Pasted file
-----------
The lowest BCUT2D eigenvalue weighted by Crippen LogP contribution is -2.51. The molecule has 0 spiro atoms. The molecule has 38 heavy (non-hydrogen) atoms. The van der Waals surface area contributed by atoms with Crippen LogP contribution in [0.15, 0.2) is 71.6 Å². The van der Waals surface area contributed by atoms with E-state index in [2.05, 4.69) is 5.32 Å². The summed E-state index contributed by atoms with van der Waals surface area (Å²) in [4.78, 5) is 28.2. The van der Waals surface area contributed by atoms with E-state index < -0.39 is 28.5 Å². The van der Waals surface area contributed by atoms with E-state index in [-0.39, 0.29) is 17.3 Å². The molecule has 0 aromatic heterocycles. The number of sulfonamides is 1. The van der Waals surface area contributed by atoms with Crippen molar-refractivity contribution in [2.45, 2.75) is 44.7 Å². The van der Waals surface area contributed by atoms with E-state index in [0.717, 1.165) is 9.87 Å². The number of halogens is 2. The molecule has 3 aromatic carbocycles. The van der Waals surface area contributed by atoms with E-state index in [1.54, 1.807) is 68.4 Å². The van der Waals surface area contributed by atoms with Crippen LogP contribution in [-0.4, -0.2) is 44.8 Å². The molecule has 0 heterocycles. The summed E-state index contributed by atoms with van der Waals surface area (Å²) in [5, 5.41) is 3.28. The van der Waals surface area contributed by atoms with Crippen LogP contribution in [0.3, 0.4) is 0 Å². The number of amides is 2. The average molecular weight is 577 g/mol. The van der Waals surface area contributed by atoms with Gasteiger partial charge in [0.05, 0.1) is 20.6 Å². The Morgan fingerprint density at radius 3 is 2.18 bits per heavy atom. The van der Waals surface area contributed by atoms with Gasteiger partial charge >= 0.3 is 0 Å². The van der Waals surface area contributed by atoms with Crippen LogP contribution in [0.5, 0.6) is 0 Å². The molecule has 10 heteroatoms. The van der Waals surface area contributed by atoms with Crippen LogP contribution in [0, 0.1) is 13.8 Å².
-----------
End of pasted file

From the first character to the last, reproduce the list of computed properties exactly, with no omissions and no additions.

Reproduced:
The lowest BCUT2D eigenvalue weighted by Crippen LogP contribution is -2.51. The molecule has 0 spiro atoms. The molecule has 38 heavy (non-hydrogen) atoms. The van der Waals surface area contributed by atoms with Crippen LogP contribution in [0.15, 0.2) is 71.6 Å². The van der Waals surface area contributed by atoms with E-state index in [2.05, 4.69) is 5.32 Å². The summed E-state index contributed by atoms with van der Waals surface area (Å²) in [4.78, 5) is 28.2. The van der Waals surface area contributed by atoms with E-state index < -0.39 is 28.5 Å². The van der Waals surface area contributed by atoms with E-state index in [-0.39, 0.29) is 17.3 Å². The molecule has 0 aromatic heterocycles. The number of sulfonamides is 1. The van der Waals surface area contributed by atoms with Crippen molar-refractivity contribution in [2.45, 2.75) is 44.7 Å². The van der Waals surface area contributed by atoms with E-state index in [0.717, 1.165) is 9.87 Å². The number of halogens is 2. The molecule has 3 aromatic carbocycles. The van der Waals surface area contributed by atoms with E-state index in [1.54, 1.807) is 68.4 Å². The van der Waals surface area contributed by atoms with Crippen LogP contribution in [-0.4, -0.2) is 44.8 Å². The molecule has 0 heterocycles. The summed E-state index contributed by atoms with van der Waals surface area (Å²) in [5, 5.41) is 3.28. The van der Waals surface area contributed by atoms with Crippen LogP contribution in [0.3, 0.4) is 0 Å². The number of amides is 2. The average molecular weight is 577 g/mol. The van der Waals surface area contributed by atoms with Gasteiger partial charge in [0.05, 0.1) is 20.6 Å². The Morgan fingerprint density at radius 3 is 2.18 bits per heavy atom. The van der Waals surface area contributed by atoms with Gasteiger partial charge >= 0.3 is 0 Å². The van der Waals surface area contributed by atoms with Crippen LogP contribution in [0.5, 0.6) is 0 Å². The molecule has 10 heteroatoms. The van der Waals surface area contributed by atoms with Crippen LogP contribution in [0, 0.1) is 13.8 Å².